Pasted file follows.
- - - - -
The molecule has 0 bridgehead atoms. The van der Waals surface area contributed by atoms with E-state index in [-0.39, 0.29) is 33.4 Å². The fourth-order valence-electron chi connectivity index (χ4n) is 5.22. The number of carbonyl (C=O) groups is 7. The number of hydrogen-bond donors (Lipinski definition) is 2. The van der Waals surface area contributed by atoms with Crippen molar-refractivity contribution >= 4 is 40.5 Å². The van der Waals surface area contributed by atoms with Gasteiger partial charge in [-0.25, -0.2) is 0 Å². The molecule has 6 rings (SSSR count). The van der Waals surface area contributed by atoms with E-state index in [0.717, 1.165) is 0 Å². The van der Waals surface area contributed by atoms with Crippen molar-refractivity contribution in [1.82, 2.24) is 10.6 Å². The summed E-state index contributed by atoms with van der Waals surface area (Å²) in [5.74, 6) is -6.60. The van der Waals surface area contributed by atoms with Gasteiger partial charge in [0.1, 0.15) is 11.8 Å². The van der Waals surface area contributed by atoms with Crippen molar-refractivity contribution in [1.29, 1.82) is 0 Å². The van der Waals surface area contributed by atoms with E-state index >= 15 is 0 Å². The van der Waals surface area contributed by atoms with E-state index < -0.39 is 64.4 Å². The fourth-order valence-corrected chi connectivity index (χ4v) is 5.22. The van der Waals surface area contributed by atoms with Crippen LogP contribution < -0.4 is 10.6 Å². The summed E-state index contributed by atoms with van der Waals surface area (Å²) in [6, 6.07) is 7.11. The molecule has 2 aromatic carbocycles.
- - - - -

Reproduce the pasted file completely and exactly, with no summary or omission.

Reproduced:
The molecule has 0 bridgehead atoms. The van der Waals surface area contributed by atoms with E-state index in [-0.39, 0.29) is 33.4 Å². The fourth-order valence-electron chi connectivity index (χ4n) is 5.22. The number of carbonyl (C=O) groups is 7. The number of hydrogen-bond donors (Lipinski definition) is 2. The van der Waals surface area contributed by atoms with Crippen molar-refractivity contribution >= 4 is 40.5 Å². The van der Waals surface area contributed by atoms with Gasteiger partial charge in [-0.25, -0.2) is 0 Å². The molecule has 6 rings (SSSR count). The van der Waals surface area contributed by atoms with E-state index in [0.717, 1.165) is 0 Å². The van der Waals surface area contributed by atoms with Crippen molar-refractivity contribution in [1.82, 2.24) is 10.6 Å². The summed E-state index contributed by atoms with van der Waals surface area (Å²) in [5.74, 6) is -6.60. The van der Waals surface area contributed by atoms with Gasteiger partial charge in [0.1, 0.15) is 11.8 Å². The van der Waals surface area contributed by atoms with Crippen molar-refractivity contribution in [1.29, 1.82) is 0 Å². The van der Waals surface area contributed by atoms with E-state index >= 15 is 0 Å². The van der Waals surface area contributed by atoms with E-state index < -0.39 is 64.4 Å². The fourth-order valence-corrected chi connectivity index (χ4v) is 5.22. The van der Waals surface area contributed by atoms with Crippen LogP contribution < -0.4 is 10.6 Å². The summed E-state index contributed by atoms with van der Waals surface area (Å²) in [6, 6.07) is 7.11. The molecule has 2 aromatic carbocycles.